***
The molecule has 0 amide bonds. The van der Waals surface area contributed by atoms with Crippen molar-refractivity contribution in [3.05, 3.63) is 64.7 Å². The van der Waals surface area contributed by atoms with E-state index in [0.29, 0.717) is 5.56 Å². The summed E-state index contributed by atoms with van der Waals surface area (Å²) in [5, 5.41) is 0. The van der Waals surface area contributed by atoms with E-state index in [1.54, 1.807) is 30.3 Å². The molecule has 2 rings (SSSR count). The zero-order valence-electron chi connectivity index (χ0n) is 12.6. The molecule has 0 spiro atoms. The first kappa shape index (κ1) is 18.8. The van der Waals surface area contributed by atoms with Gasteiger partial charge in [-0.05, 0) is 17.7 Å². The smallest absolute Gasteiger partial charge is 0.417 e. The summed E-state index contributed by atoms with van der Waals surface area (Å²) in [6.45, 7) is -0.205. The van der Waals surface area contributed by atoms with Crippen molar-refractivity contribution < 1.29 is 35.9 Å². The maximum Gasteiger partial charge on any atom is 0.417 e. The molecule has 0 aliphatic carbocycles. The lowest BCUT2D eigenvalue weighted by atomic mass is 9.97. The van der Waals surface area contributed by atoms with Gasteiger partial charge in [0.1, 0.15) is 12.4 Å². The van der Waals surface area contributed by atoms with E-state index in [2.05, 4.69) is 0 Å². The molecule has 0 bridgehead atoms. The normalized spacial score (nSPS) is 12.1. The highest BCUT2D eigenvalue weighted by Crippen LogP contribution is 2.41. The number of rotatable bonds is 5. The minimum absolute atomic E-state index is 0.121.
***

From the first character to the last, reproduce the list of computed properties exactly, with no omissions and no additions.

The molecule has 0 amide bonds. The van der Waals surface area contributed by atoms with Crippen molar-refractivity contribution in [3.05, 3.63) is 64.7 Å². The van der Waals surface area contributed by atoms with E-state index in [0.29, 0.717) is 5.56 Å². The summed E-state index contributed by atoms with van der Waals surface area (Å²) in [5, 5.41) is 0. The van der Waals surface area contributed by atoms with E-state index in [1.54, 1.807) is 30.3 Å². The molecule has 2 rings (SSSR count). The zero-order valence-electron chi connectivity index (χ0n) is 12.6. The molecule has 0 spiro atoms. The first kappa shape index (κ1) is 18.8. The van der Waals surface area contributed by atoms with Gasteiger partial charge in [-0.05, 0) is 17.7 Å². The smallest absolute Gasteiger partial charge is 0.417 e. The summed E-state index contributed by atoms with van der Waals surface area (Å²) in [6.45, 7) is -0.205. The van der Waals surface area contributed by atoms with Crippen molar-refractivity contribution < 1.29 is 35.9 Å². The maximum Gasteiger partial charge on any atom is 0.417 e. The molecule has 0 aliphatic carbocycles. The lowest BCUT2D eigenvalue weighted by atomic mass is 9.97. The van der Waals surface area contributed by atoms with Gasteiger partial charge in [0.1, 0.15) is 12.4 Å². The van der Waals surface area contributed by atoms with E-state index in [2.05, 4.69) is 0 Å². The molecule has 0 bridgehead atoms. The normalized spacial score (nSPS) is 12.1. The highest BCUT2D eigenvalue weighted by Crippen LogP contribution is 2.41. The number of rotatable bonds is 5. The minimum absolute atomic E-state index is 0.121.